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Communication issues put Ohio patients at risk

According to a report published by CRICO Strategies, communication issues contributed to nearly 30 percent of the 23,000 malpractice claims filed between 2009 and 2013 that the company studied. This translates to 7,149 cases that resulted in 1,744 deaths and $1.7 billion in hospital costs. However, it is believed that these numbers aren’t totally accurate as cases involving patients harmed by communication errors may not have led to malpractice claims.

There were several different types of communication errors including failure to provide adequate informed consent or not being sympathetic to a patient. Poor documentation and miscommunication about a patient’s condition also led to malpractice claims. While advocates have been pushing for better communication for many years, the CRICO report shows that little progress has been made in this area. Examples cited in the report include a man who died after a nurse failed to alert a surgeon to his internal bleeding during a surgical procedure.

Another man died after medical staff failed to relay messages from the man to his primary care physician. It is believed that there are several factors contributing to this lack of communication. For instance, a lack of defined roles and a large workload may be making it harder for hospital staff to stay on the same page. Issues within workplace hierarchies may also play a role when it comes to poor communication among medical professionals.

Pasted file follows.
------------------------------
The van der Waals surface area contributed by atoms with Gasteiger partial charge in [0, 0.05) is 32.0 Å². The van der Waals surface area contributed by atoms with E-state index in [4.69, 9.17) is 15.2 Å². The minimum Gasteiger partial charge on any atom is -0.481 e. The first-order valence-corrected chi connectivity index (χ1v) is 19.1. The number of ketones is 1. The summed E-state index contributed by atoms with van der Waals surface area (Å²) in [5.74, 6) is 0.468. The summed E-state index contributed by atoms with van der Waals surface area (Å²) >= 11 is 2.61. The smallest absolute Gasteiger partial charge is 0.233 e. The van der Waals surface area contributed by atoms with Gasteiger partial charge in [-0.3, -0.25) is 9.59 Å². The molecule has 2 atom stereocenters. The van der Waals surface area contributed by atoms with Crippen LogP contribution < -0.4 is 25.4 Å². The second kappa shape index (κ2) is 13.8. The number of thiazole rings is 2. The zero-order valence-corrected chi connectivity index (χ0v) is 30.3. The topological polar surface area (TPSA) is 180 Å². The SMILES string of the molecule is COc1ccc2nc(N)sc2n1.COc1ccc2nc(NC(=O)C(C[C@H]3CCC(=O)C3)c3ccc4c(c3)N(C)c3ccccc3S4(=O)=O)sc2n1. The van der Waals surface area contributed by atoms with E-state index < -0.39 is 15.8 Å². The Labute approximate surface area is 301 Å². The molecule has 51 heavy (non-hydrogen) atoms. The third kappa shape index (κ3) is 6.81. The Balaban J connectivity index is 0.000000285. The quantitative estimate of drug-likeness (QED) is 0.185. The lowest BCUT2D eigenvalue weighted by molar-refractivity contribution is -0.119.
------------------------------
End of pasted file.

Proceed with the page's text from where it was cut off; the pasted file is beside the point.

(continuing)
When a medical professional takes action that equates to medical negligence, the condition of the affected patient can often worsen, resulting in additional and expensive medical bills and other losses. A medical malpractice attorney can often be of assistance in seeking compensation on behalf of such a patient.